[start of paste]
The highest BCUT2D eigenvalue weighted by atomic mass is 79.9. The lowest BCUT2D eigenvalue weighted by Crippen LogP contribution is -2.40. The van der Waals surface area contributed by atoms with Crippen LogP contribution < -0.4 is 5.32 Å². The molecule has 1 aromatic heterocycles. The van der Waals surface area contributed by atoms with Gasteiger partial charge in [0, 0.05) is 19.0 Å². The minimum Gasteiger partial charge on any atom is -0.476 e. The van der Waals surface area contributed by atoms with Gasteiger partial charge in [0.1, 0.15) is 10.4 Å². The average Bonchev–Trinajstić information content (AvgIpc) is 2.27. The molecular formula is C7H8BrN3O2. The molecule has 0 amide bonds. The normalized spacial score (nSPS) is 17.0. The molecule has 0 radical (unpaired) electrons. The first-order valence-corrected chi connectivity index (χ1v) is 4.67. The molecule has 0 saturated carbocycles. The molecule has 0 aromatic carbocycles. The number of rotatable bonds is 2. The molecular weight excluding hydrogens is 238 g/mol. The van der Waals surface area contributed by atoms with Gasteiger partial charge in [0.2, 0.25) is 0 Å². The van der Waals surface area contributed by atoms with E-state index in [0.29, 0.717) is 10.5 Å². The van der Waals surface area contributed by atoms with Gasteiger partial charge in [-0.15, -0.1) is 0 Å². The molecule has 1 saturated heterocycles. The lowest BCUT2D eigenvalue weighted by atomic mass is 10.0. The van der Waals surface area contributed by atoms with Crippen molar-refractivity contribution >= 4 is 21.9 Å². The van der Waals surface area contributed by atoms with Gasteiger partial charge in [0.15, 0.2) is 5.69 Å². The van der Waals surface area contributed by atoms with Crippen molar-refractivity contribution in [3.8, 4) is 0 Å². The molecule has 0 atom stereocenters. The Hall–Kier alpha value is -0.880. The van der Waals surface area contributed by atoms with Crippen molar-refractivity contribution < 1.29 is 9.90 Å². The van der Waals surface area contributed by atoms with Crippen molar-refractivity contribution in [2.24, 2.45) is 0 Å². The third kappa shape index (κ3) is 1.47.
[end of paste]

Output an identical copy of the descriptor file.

The highest BCUT2D eigenvalue weighted by atomic mass is 79.9. The lowest BCUT2D eigenvalue weighted by Crippen LogP contribution is -2.40. The van der Waals surface area contributed by atoms with Crippen LogP contribution < -0.4 is 5.32 Å². The molecule has 1 aromatic heterocycles. The van der Waals surface area contributed by atoms with Gasteiger partial charge in [0, 0.05) is 19.0 Å². The minimum Gasteiger partial charge on any atom is -0.476 e. The van der Waals surface area contributed by atoms with Gasteiger partial charge in [0.1, 0.15) is 10.4 Å². The average Bonchev–Trinajstić information content (AvgIpc) is 2.27. The molecular formula is C7H8BrN3O2. The molecule has 0 amide bonds. The normalized spacial score (nSPS) is 17.0. The molecule has 0 radical (unpaired) electrons. The first-order valence-corrected chi connectivity index (χ1v) is 4.67. The molecule has 0 saturated carbocycles. The molecule has 0 aromatic carbocycles. The number of rotatable bonds is 2. The molecular weight excluding hydrogens is 238 g/mol. The van der Waals surface area contributed by atoms with Gasteiger partial charge in [0.2, 0.25) is 0 Å². The van der Waals surface area contributed by atoms with E-state index in [0.29, 0.717) is 10.5 Å². The van der Waals surface area contributed by atoms with Gasteiger partial charge in [-0.15, -0.1) is 0 Å². The molecule has 1 saturated heterocycles. The lowest BCUT2D eigenvalue weighted by atomic mass is 10.0. The van der Waals surface area contributed by atoms with Crippen molar-refractivity contribution >= 4 is 21.9 Å². The van der Waals surface area contributed by atoms with Gasteiger partial charge in [0.15, 0.2) is 5.69 Å². The van der Waals surface area contributed by atoms with Crippen molar-refractivity contribution in [3.8, 4) is 0 Å². The molecule has 0 atom stereocenters. The Hall–Kier alpha value is -0.880. The van der Waals surface area contributed by atoms with Crippen molar-refractivity contribution < 1.29 is 9.90 Å². The van der Waals surface area contributed by atoms with Crippen molar-refractivity contribution in [2.24, 2.45) is 0 Å². The third kappa shape index (κ3) is 1.47.